Эдвин Герберт Лэнд цитаты

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Эдвин Герберт Лэнд

Дата рождения: 7. Май 1909
Дата смерти: 1. Март 1991

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Эдвин Герберт Лэнд — американский учёный и изобретатель, основатель корпорации Polaroid. Он стал первым, кто использовал принципы поляризации во многих потребительских товарах и изобрёл одноступенный фотопроцесс. По количеству полученных патентов на изобретения — 535 — уступал только Томасу Эдисону.

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Цитаты Эдвин Герберт Лэнд

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„It only takes a day to change someone from an anti-intellectual to an intellectual by persuading him that he might be one!“

— Edwin H. Land
Context: We have not found anti-intellectualism a problem at the Polaroid Corporation, except in the very initial state of penetration. It only takes a day to change someone from an anti-intellectual to an intellectual by persuading him that he might be one! Speaking at Columbia University, as quoted in The Journal of Imaging Science and Technology, Vol. 37, No. 3 (1992), p. 537

„Most large industrial concerns are limited by policy to special directions of expansion within the well-established field of the company.“

— Edwin H. Land
Context: Most large industrial concerns are limited by policy to special directions of expansion within the well-established field of the company. On the other hand, most small companies do not have the resources or the facilities to support "scientific prospecting." Thus the young man leaving the university with a proposal for a new kind of activity is frequently not able to find a matrix for the development of his ideas in any established industrial organization.

„We can be dramatic, even theatrical; we can be persuasive; but the message we are telling must be true.“

— Edwin H. Land
Context: It was not a question of the ineptitude that might be revealed by the truth, or the possible damage that the whole program of negotiation for peace may have suffered … and it was not a question of whether with foresight that particular crisis could have been avoided. The issue was this: Does an American, when he represents all Americans, have to tell the truth at any cost? The answer is yes, and the consequence of the answer is that our techniques for influencing the rest of the world cannot be rich and flexible like the techniques of our competitors. We can be dramatic, even theatrical; we can be persuasive; but the message we are telling must be true. On the lessons of the U-2 crisis, in an address in 1960, quoted in "Edwin H. Land : Science, And Public Policy" (9 November 1991) http://www.fas.org/rlg/land.htm by Richard L. Garwin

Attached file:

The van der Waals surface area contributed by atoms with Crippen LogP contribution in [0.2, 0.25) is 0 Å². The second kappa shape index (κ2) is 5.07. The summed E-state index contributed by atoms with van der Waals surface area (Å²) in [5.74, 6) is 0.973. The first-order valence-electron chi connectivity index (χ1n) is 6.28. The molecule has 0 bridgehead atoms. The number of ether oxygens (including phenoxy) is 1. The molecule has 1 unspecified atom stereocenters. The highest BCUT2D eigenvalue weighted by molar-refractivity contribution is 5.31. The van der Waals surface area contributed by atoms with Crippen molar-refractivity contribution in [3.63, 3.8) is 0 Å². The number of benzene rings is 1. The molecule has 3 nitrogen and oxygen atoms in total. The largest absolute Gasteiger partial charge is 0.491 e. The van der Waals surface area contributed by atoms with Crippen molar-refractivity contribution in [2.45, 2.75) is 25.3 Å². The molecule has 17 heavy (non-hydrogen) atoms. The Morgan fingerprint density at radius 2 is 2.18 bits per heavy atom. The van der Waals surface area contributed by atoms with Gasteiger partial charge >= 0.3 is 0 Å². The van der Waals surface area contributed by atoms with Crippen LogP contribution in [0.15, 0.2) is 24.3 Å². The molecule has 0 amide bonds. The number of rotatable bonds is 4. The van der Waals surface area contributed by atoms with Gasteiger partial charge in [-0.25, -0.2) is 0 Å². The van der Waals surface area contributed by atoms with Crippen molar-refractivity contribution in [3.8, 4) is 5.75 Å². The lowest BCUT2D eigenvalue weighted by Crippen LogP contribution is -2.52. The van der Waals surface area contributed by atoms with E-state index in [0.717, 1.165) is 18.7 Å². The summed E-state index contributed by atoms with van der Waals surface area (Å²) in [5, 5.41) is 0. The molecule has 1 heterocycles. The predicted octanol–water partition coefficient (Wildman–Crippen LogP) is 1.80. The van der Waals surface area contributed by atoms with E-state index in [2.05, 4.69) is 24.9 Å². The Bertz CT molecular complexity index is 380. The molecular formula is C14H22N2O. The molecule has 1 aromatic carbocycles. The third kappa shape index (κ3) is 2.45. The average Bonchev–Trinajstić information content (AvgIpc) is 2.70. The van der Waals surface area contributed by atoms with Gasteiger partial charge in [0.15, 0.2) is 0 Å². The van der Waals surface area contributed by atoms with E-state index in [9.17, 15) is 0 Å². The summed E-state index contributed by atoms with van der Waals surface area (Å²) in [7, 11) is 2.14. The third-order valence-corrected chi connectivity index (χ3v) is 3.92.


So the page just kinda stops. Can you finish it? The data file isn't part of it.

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„The search for that language, the search for the ways to tell young people what we know as we grow older — the permanent and wonderful things about life — will be one of the great functions of this system.“

— Edwin H. Land
Context: Our society is changing so rapidly that none of us can know what it is or where it is going. All of us who are mature feel that there are historic principles of behavior and morality, of things that we all believe in that are being lost, not because young people couldn't believe in them, but because there is no language for translating them into contemporary terms. The search for that language, the search for the ways to tell young people what we know as we grow older — the permanent and wonderful things about life — will be one of the great functions of this system. We are losing this generation. We all know that. We need a way to get them back. Testimony in The Public Television Act of 1967 : Hearings Before the Subcommittee on Communications, by the United States Congress, p. 167

„There is no tremor in what we call the "outside world" that is not locked by a thousand chains and gossamers to inner structures that vibrate and move with it and are a part of it.“